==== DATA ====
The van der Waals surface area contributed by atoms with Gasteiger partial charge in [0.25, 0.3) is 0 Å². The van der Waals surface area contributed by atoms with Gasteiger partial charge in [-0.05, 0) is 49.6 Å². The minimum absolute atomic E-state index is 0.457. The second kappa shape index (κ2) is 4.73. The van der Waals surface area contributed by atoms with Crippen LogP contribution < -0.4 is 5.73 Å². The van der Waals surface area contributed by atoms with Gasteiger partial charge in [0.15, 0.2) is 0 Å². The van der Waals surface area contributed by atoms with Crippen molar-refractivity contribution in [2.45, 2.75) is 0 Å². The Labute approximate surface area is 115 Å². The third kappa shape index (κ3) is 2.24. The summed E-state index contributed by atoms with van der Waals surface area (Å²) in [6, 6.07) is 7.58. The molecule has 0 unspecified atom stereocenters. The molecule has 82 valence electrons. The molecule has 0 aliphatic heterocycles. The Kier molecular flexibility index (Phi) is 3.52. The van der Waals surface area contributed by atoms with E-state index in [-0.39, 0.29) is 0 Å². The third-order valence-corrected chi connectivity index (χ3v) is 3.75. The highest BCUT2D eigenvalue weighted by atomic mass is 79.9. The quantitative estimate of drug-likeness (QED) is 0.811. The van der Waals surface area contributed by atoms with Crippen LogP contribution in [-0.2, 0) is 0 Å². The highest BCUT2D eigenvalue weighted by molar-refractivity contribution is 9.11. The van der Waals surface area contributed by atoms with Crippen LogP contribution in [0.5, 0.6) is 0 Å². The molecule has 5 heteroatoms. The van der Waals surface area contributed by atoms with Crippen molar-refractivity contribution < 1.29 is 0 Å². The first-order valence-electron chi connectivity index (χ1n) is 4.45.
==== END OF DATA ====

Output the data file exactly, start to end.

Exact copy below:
The van der Waals surface area contributed by atoms with Gasteiger partial charge in [0.25, 0.3) is 0 Å². The van der Waals surface area contributed by atoms with Gasteiger partial charge in [-0.05, 0) is 49.6 Å². The minimum absolute atomic E-state index is 0.457. The second kappa shape index (κ2) is 4.73. The van der Waals surface area contributed by atoms with Crippen LogP contribution < -0.4 is 5.73 Å². The van der Waals surface area contributed by atoms with Gasteiger partial charge in [0.15, 0.2) is 0 Å². The van der Waals surface area contributed by atoms with Crippen molar-refractivity contribution in [2.45, 2.75) is 0 Å². The Labute approximate surface area is 115 Å². The third kappa shape index (κ3) is 2.24. The summed E-state index contributed by atoms with van der Waals surface area (Å²) in [6, 6.07) is 7.58. The molecule has 0 unspecified atom stereocenters. The molecule has 82 valence electrons. The molecule has 0 aliphatic heterocycles. The Kier molecular flexibility index (Phi) is 3.52. The van der Waals surface area contributed by atoms with E-state index in [-0.39, 0.29) is 0 Å². The third-order valence-corrected chi connectivity index (χ3v) is 3.75. The highest BCUT2D eigenvalue weighted by atomic mass is 79.9. The quantitative estimate of drug-likeness (QED) is 0.811. The van der Waals surface area contributed by atoms with Crippen LogP contribution in [-0.2, 0) is 0 Å². The highest BCUT2D eigenvalue weighted by molar-refractivity contribution is 9.11. The van der Waals surface area contributed by atoms with Crippen LogP contribution in [0.5, 0.6) is 0 Å². The molecule has 5 heteroatoms. The van der Waals surface area contributed by atoms with Crippen molar-refractivity contribution < 1.29 is 0 Å². The first-order valence-electron chi connectivity index (χ1n) is 4.45.